Response to consultation on Guidelines on methods for calculating contributions to Deposit Guarantee Schemes (DGSs)

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Question 2: Do you consider the level of detail of these draft Guidelines to be appropriate?

No comment

Question 3: Is the proposed formula for calculating contributions to DGS sufficiently clear and transparent?

We believe that the weighting method is complex and will not be transparent to institutions.

Question 4: Considering the need for sufficient risk differentiation and consistency across the EU, do you agree on the minimum risk interval (75%-150%) proposed in these Guidelines?

We understand the rationale of taking into account risk factors in contributions. Nevertheless we believe that the risk interval should not be higher than 75%-150%.

Question 5: Do you agree with the core risk indicators proposed in these Guidelines? If not, please specify your reasons and suggest alternative indicators that can be applied to institutions in all Member States. Do you foresee any unintended consequences that could stem from the suggested indicators?

We support principle 1, stating that contributions must reflect the probability of default of an institution and the loss incurred by the fund in case of failure. Nevertheless, as stated in the introduction, we believe that EBA risk criteria are conceptually close to the Resolution Fund ones with respect to their definition as absolute criteria as opposed to criteria relative to a country’s banking sector risk profile.

We would like to comment further on the following criteria:

• MREL ratio

The criteria ultimately retained by the EBA should not only take into account the fact that an institution may fail, but also the fact that a DGS could be drawn on (in resolution or in liquidation). In particular, EBA’s RTS 41/2014 on MREL provide that systemic institutions will be required to maintain very significant levels of MREL to be used prior to recourse to the resolution fund. This implies that the probability of SIBs drawing on a DGS is very low.

Conversely, the draft MREL RTS leaves open the usage of the DGS for resolving small and medium-sized banks, when liquidation is not considered possible. Although we do not believe this provision may be appropriate, we understand it does reflect on the authorities’ view that on the low risk for a DGS to be called upon.

Therefore, a risk factors should, at the very least, take into consideration the amount of own funds and eligible debt owned by a bank in compliance with MREL requirements, and a ratio comparing the MREL and regulatory own funds, taking into account the shortfall to the 8% threshold as provided in article 44 of BRRD.

• NPL ratio

We do not believe that this ratio is appropriate due to lack of comparable definition (level playing field issue) and to the difficulty to assess it without the amount of specific and general provisions. In addition, the NLP ratio only partially covers the business mix of banking activities.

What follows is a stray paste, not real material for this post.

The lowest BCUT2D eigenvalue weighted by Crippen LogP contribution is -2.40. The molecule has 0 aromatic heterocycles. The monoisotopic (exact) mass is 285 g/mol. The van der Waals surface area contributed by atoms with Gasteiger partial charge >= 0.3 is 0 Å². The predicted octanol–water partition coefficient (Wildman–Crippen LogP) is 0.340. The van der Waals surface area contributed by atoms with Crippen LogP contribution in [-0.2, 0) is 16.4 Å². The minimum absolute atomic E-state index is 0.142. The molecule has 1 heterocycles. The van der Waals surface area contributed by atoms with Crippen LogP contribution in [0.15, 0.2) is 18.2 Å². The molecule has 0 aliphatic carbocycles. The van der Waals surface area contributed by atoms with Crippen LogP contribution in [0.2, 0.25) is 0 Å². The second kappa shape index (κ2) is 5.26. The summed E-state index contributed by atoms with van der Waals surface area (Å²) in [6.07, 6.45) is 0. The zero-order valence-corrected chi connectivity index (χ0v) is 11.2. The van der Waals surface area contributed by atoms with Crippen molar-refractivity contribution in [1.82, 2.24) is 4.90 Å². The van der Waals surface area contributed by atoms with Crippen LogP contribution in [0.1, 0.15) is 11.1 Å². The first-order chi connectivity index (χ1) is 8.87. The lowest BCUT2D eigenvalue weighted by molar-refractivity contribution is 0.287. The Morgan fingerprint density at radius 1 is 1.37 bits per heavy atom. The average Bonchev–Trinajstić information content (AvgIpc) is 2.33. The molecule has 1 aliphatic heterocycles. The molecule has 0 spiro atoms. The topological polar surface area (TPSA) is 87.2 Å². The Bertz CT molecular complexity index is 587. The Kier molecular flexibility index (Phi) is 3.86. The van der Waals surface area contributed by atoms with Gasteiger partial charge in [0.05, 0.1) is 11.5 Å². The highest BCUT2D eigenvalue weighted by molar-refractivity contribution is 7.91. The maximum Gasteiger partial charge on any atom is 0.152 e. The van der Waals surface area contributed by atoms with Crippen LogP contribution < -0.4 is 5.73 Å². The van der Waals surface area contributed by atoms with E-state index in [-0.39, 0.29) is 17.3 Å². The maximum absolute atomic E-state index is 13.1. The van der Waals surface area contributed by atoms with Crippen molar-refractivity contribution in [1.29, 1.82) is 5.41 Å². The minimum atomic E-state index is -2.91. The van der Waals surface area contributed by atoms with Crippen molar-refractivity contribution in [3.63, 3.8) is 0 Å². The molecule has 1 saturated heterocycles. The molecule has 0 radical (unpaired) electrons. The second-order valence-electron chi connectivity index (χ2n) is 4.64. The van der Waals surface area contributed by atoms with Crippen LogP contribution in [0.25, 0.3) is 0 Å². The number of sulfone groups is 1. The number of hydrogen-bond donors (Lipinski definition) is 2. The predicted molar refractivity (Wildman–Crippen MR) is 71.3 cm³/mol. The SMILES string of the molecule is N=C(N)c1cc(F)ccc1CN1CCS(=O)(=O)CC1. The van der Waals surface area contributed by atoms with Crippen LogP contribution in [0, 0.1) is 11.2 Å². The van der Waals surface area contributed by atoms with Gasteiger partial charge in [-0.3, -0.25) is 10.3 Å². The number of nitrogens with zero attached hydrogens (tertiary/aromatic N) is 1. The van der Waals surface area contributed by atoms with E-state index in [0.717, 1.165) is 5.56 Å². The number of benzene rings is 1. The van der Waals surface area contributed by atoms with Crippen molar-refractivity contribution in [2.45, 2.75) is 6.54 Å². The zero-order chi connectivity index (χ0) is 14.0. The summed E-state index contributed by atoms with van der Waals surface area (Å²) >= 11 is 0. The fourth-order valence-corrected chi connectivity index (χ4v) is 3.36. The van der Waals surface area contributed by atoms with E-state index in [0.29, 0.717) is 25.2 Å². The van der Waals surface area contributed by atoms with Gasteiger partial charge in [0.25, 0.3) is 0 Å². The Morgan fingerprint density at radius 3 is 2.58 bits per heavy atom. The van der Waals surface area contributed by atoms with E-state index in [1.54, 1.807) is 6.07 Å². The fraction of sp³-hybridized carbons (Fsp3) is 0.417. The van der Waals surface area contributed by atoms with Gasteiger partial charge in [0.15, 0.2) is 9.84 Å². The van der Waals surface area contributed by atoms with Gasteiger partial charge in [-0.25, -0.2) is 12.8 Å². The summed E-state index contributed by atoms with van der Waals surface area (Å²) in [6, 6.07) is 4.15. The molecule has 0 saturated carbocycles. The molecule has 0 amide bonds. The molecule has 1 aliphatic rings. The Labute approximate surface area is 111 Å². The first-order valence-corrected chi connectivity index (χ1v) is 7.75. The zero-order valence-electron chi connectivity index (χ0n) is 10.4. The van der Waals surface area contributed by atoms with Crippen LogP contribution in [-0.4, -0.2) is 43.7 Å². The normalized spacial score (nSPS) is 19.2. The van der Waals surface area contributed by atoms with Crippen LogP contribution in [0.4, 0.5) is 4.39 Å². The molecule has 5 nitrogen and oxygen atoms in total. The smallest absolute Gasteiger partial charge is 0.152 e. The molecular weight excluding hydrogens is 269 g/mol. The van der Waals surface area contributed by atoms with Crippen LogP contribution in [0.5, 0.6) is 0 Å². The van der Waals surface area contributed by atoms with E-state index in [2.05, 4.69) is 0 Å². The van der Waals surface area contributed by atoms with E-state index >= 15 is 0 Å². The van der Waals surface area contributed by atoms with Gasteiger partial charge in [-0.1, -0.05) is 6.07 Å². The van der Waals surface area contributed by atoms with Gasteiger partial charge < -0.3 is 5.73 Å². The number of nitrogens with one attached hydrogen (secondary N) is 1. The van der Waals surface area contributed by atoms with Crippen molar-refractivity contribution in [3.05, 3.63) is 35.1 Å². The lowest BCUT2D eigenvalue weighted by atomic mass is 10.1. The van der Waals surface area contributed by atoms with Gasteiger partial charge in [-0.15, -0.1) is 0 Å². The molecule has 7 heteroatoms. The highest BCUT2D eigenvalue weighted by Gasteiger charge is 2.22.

• Return on assets

We strongly oppose to the use of this ratio which does not reflect risks taken by banks. ROA reflects neither the institution’s probability of default, nor the loss given default of the fund as it ignores, for example, the business mix, the level of covered positions of the balance sheet (e.g. repos), etc…
As previously mentioned in other consultations, for example on the leverage ratio, total asset does not give any indication on the type of risks incurred by the bank, nor does it take into account different business models (for instance mortgage activities have low risk intensity).

Regarding the potential loss to the DGS, we believe that this factor is significantly underweighted in the draft EBA guidelines.

Question 6: Do you agree with the option to use either capital coverage ratio or Common Equity Tier 1 ratio as a measure of capital? Would you favour one of these indicators rather than the other, and why?

We favour the use of Common Equity Tier 1 ratio as a measure of capital given its widespread availability and consistency of definition across Europe.

Question 7: Are there any particular types of institutions for which the core risk indicators specified in these Guidelines are not available due to the legal characteristics or supervisory regime of these institutions? Please describe the reasons why these core indicators are not available.

Some credit institutions benefit from a waiver of capital and/or liquidity ratios on a solo basis according to articles 7 and 8 of CRR. The guidelines should accommodate the rule to ensure that the indicators can be provided on a consolidated basis.

Question 8: Do you think that more guidance, or specific thresholds, should be provided in these Guidelines with regard to calibration of buckets for risk indicators, or minimum and maximum values for a sliding scale approach?

We suggest that risk indicators buckets or sliding scale approach result into linear impact and minimise any cliff effects.

Question 9: Do you agree with our analysis of the impact of the proposals in this Consultation Paper? If not, can you provide any evidence or data that would explain why you disagree or might further inform our analysis of the likely impacts of the proposals?

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Name of organisation

French Banking Federation